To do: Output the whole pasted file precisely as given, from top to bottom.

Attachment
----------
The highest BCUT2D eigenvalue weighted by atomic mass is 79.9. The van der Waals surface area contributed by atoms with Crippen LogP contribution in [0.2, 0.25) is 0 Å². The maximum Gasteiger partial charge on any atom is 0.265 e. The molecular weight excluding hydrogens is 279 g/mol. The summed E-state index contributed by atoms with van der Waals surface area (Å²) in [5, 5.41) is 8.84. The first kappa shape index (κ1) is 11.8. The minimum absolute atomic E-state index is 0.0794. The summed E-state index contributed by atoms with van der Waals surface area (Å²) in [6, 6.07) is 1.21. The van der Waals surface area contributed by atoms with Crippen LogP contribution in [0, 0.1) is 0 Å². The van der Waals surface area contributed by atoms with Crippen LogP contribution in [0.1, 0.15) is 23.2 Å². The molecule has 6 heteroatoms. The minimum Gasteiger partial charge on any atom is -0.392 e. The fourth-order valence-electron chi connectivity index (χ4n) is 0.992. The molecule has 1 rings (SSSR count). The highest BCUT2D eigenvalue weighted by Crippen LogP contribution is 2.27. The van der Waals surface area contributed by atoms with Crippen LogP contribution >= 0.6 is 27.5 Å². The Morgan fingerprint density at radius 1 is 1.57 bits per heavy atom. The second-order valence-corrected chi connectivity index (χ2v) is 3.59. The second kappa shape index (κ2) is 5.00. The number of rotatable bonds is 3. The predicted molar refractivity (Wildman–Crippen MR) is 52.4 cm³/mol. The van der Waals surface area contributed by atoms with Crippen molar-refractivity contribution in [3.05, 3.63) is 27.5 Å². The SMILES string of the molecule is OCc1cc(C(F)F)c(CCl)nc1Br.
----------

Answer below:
The highest BCUT2D eigenvalue weighted by atomic mass is 79.9. The van der Waals surface area contributed by atoms with Crippen LogP contribution in [0.2, 0.25) is 0 Å². The maximum Gasteiger partial charge on any atom is 0.265 e. The molecular weight excluding hydrogens is 279 g/mol. The summed E-state index contributed by atoms with van der Waals surface area (Å²) in [5, 5.41) is 8.84. The first kappa shape index (κ1) is 11.8. The minimum absolute atomic E-state index is 0.0794. The summed E-state index contributed by atoms with van der Waals surface area (Å²) in [6, 6.07) is 1.21. The van der Waals surface area contributed by atoms with Crippen LogP contribution in [0, 0.1) is 0 Å². The van der Waals surface area contributed by atoms with Crippen LogP contribution in [0.1, 0.15) is 23.2 Å². The molecule has 6 heteroatoms. The minimum Gasteiger partial charge on any atom is -0.392 e. The fourth-order valence-electron chi connectivity index (χ4n) is 0.992. The molecule has 1 rings (SSSR count). The highest BCUT2D eigenvalue weighted by Crippen LogP contribution is 2.27. The van der Waals surface area contributed by atoms with Crippen LogP contribution >= 0.6 is 27.5 Å². The Morgan fingerprint density at radius 1 is 1.57 bits per heavy atom. The second-order valence-corrected chi connectivity index (χ2v) is 3.59. The second kappa shape index (κ2) is 5.00. The number of rotatable bonds is 3. The predicted molar refractivity (Wildman–Crippen MR) is 52.4 cm³/mol. The van der Waals surface area contributed by atoms with Crippen molar-refractivity contribution in [3.05, 3.63) is 27.5 Å². The SMILES string of the molecule is OCc1cc(C(F)F)c(CCl)nc1Br.